The Real ID Act: Privacy and Government Surveillance

By William Eyre | Go to book overview

CHAPTER 3:
Total Surveillance

Counter-Terrorism

The reason given to the American people for the imposition of dramatic new surveillance measures and the limitation of individuals’ rights under the law was the need to fight terrorism. The fundamental assumption is that there is not just a way to discover known and active terrorists through surveillance, but also a way to predict who might become a terrorist and how or when terrorist acts might be committed.

There are two components inherent in the problem of counterterrorism. The first is to identify terrorists. The second is the question of what to do with the terrorists once they’ve been identified.

The problem of identifying terrorists can itself be broken down into two elements. The first element is identification of those who have committed terrorist acts in the past. It can further be assumed that those who have committed terrorist acts in the past would be plotting to commit terrorist acts in the future. The second element has to do with attempting to identify terrorists before they become terrorists. This is the predictive aspect of the policy of prevention of terrorism.

The 1978 Foreign Intelligence and Surveillance Act specified the manner in which eavesdropping warrants were to be obtained for the purposes of conducting surveillance against suspected agents of foreign powers and suspected terrorists. In the aftermath of 9/11, members of the Bush administration claimed that FISA hamstrung the ability of law enforcement and intelligence services to conduct surveillance. The reason for the surveillance the government wanted to conduct under FISA was for the purpose of “preventing” terrorism.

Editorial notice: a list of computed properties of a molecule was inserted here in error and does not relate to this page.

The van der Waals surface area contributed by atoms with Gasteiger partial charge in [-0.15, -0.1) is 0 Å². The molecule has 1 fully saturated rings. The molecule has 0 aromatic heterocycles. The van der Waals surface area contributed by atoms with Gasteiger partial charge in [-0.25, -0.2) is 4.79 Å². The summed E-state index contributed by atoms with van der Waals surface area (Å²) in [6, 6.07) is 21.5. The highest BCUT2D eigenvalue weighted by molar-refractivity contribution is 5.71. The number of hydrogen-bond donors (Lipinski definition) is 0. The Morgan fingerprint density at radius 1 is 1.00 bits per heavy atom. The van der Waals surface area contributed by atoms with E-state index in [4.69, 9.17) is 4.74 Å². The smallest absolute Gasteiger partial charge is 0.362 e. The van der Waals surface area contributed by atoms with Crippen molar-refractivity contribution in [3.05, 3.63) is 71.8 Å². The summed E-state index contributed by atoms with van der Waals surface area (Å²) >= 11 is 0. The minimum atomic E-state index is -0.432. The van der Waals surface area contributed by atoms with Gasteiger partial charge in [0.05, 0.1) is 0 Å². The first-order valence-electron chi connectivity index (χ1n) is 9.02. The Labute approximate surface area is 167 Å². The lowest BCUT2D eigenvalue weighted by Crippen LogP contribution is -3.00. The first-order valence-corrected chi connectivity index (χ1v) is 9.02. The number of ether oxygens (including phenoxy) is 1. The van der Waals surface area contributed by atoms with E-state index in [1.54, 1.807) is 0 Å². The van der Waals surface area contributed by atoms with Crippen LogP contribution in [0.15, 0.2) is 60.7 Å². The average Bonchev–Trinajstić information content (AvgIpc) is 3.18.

After 9/11, preventing terrorism became a top priority of the administration, and five years after 9/11, the Executive Branch published the updated National Strategy for Combating Terrorism. The original national strategy document was published in February 2003. This document outlines the steps that the U.S. Government would take to combat terrorism (National Strategy, 2006).

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The Real ID Act: Privacy and Government Surveillance
Table of contents

Table of contents

  • Law and Society Recent Scholarship i
  • Title Page iii
  • Contents vii
  • Acknowledgements ix
  • Introduction xi
  • Chapter 1- Surveillance Today 1
  • Chapter 2- Foundational Theory of Surveillance 65
  • Chapter 3- Total Surveillance 85
  • Chapter 4- Technology of the Real Id Act 105
  • Chapter 5- The Real Id Act- Threat to Freedom 135
  • Epilogue 159
  • References 161
  • Index 195
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